• John, compliments on making me look up the Settlers of Cataan theory and suddenly see game theory. With advanced math students I often discuss how and why complex mathematics is used even in every day ways, game theories is a common thing, but never saw this application. There is little doubt that Epstein/Hoyer are game theorists and I think so is Maddon/Martinez. I think I can see their long view, offensively OBP/Slg and defensively versatility and superior defensive metrics of making every normal play. Pitching is all about controlling the strike zone and getting deeper into the games, while bullpen is all about efficiency of getting high leverage outs. Anyway kudos two days in a row for a fine article.

    BTW home, sick but on comp time, as Cubs open Coors Field this afternoon. Looking at the Cubs as we go forward start looking how they build their resources feeding to the big club. Trades as Hoyer said will be big, players of talent but that don't fit, will be dealt for players who do fit. Just look at La Stella---not anything marque while parting with a huge potential Vizcaino and now La Stella fits in OBP and defensive versatility.

  • In reply to rnemanich:

    Ha! I didn't know it was a real theory. I thought I made it up! Apparently someone has beaten me to the punch.

  • In reply to John Arguello:

    https://developingcatan.files.wordpress.com/2011/02/settlers-of-catan-analysis.pdf

  • A couple people have alluded to this, but I think one of the most interesting (and awesome) things about the Cubs' current line-up is there are very few places on the diamond where there isn't an obvious fit within a year or two, and further, where they're not already set for several years. Maybe whichever position between LF and 3B that Bryant doesn't take, but that's it.

    1B - Rizzo
    2B - Baez/Russell/La Stella
    SS - Castro/Russell
    3B - Bryant/Olt/La Stella
    LF - Coghlan/Bryant
    CF - Fowler/Almora
    RF - Soler
    C - Montero/Castillo/Schwarber

    What does this say to me? Any impact trades (i.e. Castro, Almora) would get us young, quality pitching back. Yeah, some of these guys could falter, but they look pretty good so far and it's certainly too early to give up on any of them.

    Fair to say?

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    In reply to Matt Mosconi:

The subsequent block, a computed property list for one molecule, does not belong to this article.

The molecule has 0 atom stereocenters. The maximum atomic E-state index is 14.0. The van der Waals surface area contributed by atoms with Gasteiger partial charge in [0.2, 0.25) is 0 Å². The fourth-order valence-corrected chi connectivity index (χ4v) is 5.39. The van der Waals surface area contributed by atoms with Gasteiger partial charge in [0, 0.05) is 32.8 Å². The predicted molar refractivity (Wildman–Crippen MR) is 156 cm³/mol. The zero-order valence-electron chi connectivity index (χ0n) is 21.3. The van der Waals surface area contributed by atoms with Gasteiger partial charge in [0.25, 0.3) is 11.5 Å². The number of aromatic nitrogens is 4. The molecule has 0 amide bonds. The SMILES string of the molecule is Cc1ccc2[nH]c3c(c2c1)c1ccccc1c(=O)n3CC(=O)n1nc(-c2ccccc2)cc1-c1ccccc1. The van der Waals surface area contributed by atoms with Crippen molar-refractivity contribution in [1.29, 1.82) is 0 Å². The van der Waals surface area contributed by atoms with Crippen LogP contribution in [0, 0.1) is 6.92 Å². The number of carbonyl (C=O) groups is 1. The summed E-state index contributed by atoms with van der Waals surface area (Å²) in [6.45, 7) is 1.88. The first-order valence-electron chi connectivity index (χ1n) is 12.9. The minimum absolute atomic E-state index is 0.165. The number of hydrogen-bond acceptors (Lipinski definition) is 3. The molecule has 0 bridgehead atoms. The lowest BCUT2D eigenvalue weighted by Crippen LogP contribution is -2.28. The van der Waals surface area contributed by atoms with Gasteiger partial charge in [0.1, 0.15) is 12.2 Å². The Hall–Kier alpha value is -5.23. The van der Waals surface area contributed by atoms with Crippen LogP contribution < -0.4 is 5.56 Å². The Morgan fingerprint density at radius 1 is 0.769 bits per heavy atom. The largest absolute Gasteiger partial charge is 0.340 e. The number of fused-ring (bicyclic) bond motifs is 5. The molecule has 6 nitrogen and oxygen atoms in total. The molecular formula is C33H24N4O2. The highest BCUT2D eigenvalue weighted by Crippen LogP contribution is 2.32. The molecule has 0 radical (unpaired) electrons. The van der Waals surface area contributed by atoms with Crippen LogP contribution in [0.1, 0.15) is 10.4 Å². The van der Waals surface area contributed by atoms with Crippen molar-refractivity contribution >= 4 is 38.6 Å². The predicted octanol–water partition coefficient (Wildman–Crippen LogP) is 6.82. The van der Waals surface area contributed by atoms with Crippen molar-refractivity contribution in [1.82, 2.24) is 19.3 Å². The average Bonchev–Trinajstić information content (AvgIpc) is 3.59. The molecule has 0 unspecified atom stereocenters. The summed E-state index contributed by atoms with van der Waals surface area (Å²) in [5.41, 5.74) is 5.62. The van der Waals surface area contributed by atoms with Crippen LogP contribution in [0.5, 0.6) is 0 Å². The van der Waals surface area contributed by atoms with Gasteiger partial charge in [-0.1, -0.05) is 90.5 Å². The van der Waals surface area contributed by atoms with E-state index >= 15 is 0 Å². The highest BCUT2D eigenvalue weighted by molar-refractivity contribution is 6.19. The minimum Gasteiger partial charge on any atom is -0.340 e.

For depth at 1B try Olt, Bryant (somehow Bryant reminds me of Mark Teixeira--I don't know why).

    As for impact trades why would they necessarily get us young, quality pitching back? Remember last year almost all the trade scenarios for Samardzija OR Hammel (I don't recall anyone advocating trading them together) was "young, quality pitching." We traded them for 2 players who are very good but are not pitchers. Epstein and Hoyer seem most interested in acquiring best value. They will worry about position later. Maybe it is something where they will say, "Let's trade player A for player B, let player B's value increase and then trade him for Pitcher X because player A isn't going to net us Pitcher X at this point."

  • Baez is the real wildcard here. Hopefully the FO can get it right with him by either trading for a boatload of talent before he fails or holding on to him and reaping the benefits if makes it big . He is hit or miss, I just hope they get max value whether they keep or trade him.

  • John,
    With all do repect Russell has proven one thing to amateur scouts if was he can control his diet and exercise routines to maintain his body. He filled out in HS and slimmed himself down again. At the very worst he becomes Jhonny Peralta a SS with outstanding hands, great baseball IQ and instincts. I know my mentor was OK with keeping Castro at SS but the lack of overall instincts from a SS really eats at me. The Bat yes I can see a place for but not at SS.

  • In reply to KGallo:

    I asked a very experienced scout on this and Maddon backs him up. He is going to have to be mindful to stay at his current weight.

    Always possible, but I'd be shocked if Castro plays another position for this team. If Russell is the SS they'll trade Castro.

  • In reply to John Arguello:

    is it a concern yes but doesn't mean it will happen Specially if the player is aware of it. Russell is very aware and has been taking precautions to keep himself at SS. I still think Castro could push himself off SS. He is also getting bigger across the chest and lower half.